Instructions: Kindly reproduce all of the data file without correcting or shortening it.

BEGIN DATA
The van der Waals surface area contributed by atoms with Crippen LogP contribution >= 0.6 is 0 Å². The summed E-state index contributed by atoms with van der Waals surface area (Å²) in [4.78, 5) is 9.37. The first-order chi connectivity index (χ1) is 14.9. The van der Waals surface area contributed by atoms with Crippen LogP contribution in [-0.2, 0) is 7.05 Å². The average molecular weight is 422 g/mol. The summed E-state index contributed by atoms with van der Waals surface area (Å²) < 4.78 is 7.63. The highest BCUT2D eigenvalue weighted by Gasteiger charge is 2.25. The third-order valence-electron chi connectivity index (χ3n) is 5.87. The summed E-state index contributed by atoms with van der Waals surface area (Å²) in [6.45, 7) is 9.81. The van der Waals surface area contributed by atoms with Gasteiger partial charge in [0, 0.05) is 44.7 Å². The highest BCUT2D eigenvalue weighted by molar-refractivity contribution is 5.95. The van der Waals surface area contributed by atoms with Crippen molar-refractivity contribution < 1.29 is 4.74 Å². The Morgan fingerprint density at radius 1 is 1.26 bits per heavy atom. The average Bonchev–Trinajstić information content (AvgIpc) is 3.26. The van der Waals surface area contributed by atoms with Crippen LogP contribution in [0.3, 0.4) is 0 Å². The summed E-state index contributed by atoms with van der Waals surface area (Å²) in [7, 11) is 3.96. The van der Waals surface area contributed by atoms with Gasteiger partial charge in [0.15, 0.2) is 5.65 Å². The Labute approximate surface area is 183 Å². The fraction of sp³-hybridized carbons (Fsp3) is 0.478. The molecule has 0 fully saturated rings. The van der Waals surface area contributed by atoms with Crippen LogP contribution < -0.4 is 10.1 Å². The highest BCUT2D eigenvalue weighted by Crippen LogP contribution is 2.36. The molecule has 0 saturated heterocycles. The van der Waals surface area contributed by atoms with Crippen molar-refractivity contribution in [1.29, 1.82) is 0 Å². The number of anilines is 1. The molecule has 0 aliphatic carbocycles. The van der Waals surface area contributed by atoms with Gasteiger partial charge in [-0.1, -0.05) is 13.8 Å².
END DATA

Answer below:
The van der Waals surface area contributed by atoms with Crippen LogP contribution >= 0.6 is 0 Å². The summed E-state index contributed by atoms with van der Waals surface area (Å²) in [4.78, 5) is 9.37. The first-order chi connectivity index (χ1) is 14.9. The van der Waals surface area contributed by atoms with Crippen LogP contribution in [-0.2, 0) is 7.05 Å². The average molecular weight is 422 g/mol. The summed E-state index contributed by atoms with van der Waals surface area (Å²) < 4.78 is 7.63. The highest BCUT2D eigenvalue weighted by Gasteiger charge is 2.25. The third-order valence-electron chi connectivity index (χ3n) is 5.87. The summed E-state index contributed by atoms with van der Waals surface area (Å²) in [6.45, 7) is 9.81. The van der Waals surface area contributed by atoms with Gasteiger partial charge in [0, 0.05) is 44.7 Å². The highest BCUT2D eigenvalue weighted by molar-refractivity contribution is 5.95. The van der Waals surface area contributed by atoms with Crippen molar-refractivity contribution < 1.29 is 4.74 Å². The Morgan fingerprint density at radius 1 is 1.26 bits per heavy atom. The average Bonchev–Trinajstić information content (AvgIpc) is 3.26. The van der Waals surface area contributed by atoms with Crippen LogP contribution in [0.3, 0.4) is 0 Å². The summed E-state index contributed by atoms with van der Waals surface area (Å²) in [7, 11) is 3.96. The van der Waals surface area contributed by atoms with Gasteiger partial charge in [0.15, 0.2) is 5.65 Å². The Labute approximate surface area is 183 Å². The fraction of sp³-hybridized carbons (Fsp3) is 0.478. The molecule has 0 fully saturated rings. The van der Waals surface area contributed by atoms with Crippen LogP contribution < -0.4 is 10.1 Å². The highest BCUT2D eigenvalue weighted by Crippen LogP contribution is 2.36. The molecule has 0 saturated heterocycles. The van der Waals surface area contributed by atoms with Crippen molar-refractivity contribution in [1.29, 1.82) is 0 Å². The number of anilines is 1. The molecule has 0 aliphatic carbocycles. The van der Waals surface area contributed by atoms with Gasteiger partial charge in [-0.1, -0.05) is 13.8 Å².